Date: 11th January 2020
The race towards bioprinting 3D human transplantable organs is gathering momentum. Now this tech enters the space age as volumes of human heart cells have been printed aboard the International Space Station (ISS) U.S. National Laboratory.
36,528 organ transplants were performed in 2018, in the US alone, with a massive 113,000 transplant patients on the U.S. national waiting list as of July 2019. Simply put, demand for organs far outweighs supply.
One such tech hoping to bridge the gap, and which may ultimately offer advantages over donor organ transplantation, is 3D bioprinting of human organs. Through this, bioengineers aim to create biocompatible whole organs, organ components or patches which are readily designed, can be specified to the patient and printed rapidly for use.
One major obstacle to 3D printing, however, is creating a viable scaffold which offers both structural support and in some cases flexibility, for example the beating heart. Some progress has been made on this front and we reported last year a new 3D bioprinting technique called FRESH (Freeform Reversible Embedding of Suspended Hydrogels) that rebuilt the human heart, however, there are still many challenges yet to overcome.
Recently, however, Techshot Inc & NASA have entered the scene on this front, and in doing so potentially created the foundations for an entire new industry in space. Techshot, is a privately owned company, based in Greenville, US, and is a commercial operator of microgravity research and manufacturing equipment. The company was born out of passion for space and the dream that a middle school student, now President and CEO John Vellinge, had to launch an incubator capable of caring for growing chicken embryos in space. With the support of a popular chicken fast food restaurant and NASA, his dream was incredibly realised.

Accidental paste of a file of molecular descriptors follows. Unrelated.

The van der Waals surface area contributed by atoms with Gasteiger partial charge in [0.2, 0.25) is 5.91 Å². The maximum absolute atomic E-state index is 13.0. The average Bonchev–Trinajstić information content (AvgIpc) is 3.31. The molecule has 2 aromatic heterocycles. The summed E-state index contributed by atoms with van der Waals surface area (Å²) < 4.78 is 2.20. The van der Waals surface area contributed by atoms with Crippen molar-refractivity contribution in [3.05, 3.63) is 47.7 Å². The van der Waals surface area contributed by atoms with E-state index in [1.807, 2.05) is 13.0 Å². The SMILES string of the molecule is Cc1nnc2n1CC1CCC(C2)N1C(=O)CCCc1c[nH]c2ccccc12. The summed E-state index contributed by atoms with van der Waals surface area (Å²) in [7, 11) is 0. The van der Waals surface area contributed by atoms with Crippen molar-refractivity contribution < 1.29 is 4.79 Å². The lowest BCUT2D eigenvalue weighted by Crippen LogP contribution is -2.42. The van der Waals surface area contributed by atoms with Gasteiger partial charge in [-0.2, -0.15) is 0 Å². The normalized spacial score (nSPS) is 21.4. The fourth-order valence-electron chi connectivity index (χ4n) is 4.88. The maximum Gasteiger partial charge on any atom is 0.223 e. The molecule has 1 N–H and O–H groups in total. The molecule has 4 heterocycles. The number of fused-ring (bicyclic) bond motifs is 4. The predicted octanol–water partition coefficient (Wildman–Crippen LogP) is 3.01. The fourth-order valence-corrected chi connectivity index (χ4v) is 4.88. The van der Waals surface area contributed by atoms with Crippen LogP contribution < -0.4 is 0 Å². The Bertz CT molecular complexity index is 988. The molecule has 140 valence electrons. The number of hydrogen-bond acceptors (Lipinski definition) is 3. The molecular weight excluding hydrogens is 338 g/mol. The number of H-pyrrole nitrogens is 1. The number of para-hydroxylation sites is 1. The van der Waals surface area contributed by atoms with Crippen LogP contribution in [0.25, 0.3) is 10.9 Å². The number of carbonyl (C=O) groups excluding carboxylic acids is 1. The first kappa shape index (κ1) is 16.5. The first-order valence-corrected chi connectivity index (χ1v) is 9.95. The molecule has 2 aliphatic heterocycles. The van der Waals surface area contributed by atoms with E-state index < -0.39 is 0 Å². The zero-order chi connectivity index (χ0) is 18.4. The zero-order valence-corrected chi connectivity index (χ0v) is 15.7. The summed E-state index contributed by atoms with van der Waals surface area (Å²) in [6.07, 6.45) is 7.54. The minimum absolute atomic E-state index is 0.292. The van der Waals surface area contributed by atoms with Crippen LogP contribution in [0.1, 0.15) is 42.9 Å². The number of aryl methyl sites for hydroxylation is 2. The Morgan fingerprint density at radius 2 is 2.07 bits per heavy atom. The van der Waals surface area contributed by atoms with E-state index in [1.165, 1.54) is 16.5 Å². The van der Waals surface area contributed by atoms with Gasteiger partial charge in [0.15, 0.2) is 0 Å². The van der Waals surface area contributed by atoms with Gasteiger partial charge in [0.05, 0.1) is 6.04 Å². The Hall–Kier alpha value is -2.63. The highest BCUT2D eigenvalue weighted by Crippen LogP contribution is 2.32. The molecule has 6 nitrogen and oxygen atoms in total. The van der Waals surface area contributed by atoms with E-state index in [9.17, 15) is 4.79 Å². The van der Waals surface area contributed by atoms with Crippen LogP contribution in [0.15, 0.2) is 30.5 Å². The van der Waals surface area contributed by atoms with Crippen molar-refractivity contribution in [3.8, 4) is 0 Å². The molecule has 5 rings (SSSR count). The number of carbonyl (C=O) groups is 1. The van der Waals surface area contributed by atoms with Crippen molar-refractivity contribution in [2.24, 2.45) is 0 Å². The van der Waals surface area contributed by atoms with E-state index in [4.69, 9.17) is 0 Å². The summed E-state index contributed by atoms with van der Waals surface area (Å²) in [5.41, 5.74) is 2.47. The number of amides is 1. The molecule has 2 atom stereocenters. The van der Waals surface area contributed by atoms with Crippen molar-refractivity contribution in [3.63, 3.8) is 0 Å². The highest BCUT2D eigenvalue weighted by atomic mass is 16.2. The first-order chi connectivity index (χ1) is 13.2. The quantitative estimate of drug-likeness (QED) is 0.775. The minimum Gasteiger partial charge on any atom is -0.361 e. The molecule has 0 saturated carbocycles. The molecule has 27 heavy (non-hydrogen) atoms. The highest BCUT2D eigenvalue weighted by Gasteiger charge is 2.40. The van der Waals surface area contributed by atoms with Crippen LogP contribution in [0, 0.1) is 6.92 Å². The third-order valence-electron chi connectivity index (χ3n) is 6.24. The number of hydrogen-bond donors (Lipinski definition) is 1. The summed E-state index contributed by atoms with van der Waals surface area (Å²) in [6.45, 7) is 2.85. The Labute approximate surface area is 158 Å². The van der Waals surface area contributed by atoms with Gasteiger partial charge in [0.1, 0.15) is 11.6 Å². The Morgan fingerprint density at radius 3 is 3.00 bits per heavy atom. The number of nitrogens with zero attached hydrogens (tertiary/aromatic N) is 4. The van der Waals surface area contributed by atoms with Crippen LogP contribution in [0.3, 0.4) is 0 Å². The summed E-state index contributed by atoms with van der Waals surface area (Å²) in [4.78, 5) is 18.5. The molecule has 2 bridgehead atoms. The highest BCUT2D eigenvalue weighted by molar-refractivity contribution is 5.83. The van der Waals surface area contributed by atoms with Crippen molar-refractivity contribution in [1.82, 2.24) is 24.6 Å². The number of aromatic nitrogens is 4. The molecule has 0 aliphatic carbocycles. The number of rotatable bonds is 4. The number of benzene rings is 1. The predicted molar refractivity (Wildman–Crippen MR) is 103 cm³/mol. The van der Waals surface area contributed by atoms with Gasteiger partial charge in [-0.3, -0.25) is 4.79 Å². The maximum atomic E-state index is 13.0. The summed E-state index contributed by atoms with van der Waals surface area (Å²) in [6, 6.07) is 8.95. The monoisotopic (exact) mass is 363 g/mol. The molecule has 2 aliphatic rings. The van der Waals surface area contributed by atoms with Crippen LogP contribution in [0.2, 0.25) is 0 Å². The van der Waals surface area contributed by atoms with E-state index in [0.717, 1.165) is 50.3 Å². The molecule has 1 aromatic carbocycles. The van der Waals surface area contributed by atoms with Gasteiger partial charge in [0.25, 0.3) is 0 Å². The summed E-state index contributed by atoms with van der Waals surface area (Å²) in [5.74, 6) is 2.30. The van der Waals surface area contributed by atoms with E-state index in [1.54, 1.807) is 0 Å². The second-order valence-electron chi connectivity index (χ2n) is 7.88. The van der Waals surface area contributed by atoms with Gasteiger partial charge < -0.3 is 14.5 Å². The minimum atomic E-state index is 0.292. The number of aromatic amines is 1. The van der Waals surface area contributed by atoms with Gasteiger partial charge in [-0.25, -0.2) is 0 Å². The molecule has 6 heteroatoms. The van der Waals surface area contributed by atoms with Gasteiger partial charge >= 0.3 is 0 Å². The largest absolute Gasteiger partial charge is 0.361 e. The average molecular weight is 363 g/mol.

Now, many years later, Techshot has developed – in partnership with nScript – the 3D BioFabrication Facility (BFF), the first American 3D printer capable of manufacturing human tissue in the microgravity conditions of space.
So why space? It turns out that lack of gravity offers a big advantage in the bioprinting field. The problem of suitable scaffolding and support is circumvented by the low gravitational conditions. Here on Earth, printing with soft, easily flowing biomaterials, most often results in a puddle, as the materials collapse under their own weight. However, whilst in space, the 3D printed structure is maintained. Using specifically developed cell culturing cassettes, Techshot hope that the assembly of cells will be supported, and over time become self-supporting, thus maintaining viability once they enter back down into Earth’s gravity.
This week marked the end of the CRS-19 mission with the return of the SpaceX Cargo Dragon capsule containing three of these Techshot culturing cassettes. Each containing one tissue-like construct (manufactured in space) which will now be returned to the company for evaluation under standard gravitational conditions. With a penultimate bioprinting mission planned for March, it is hoped that the BBF will subsequently become commercially available to its Techshot customers. The ultimate mission here is to create space-printed organs & transform healthcare in way that few might have imagined. This might be yet another one small step for man, one giant leap …
For more information please read the press release from Techshot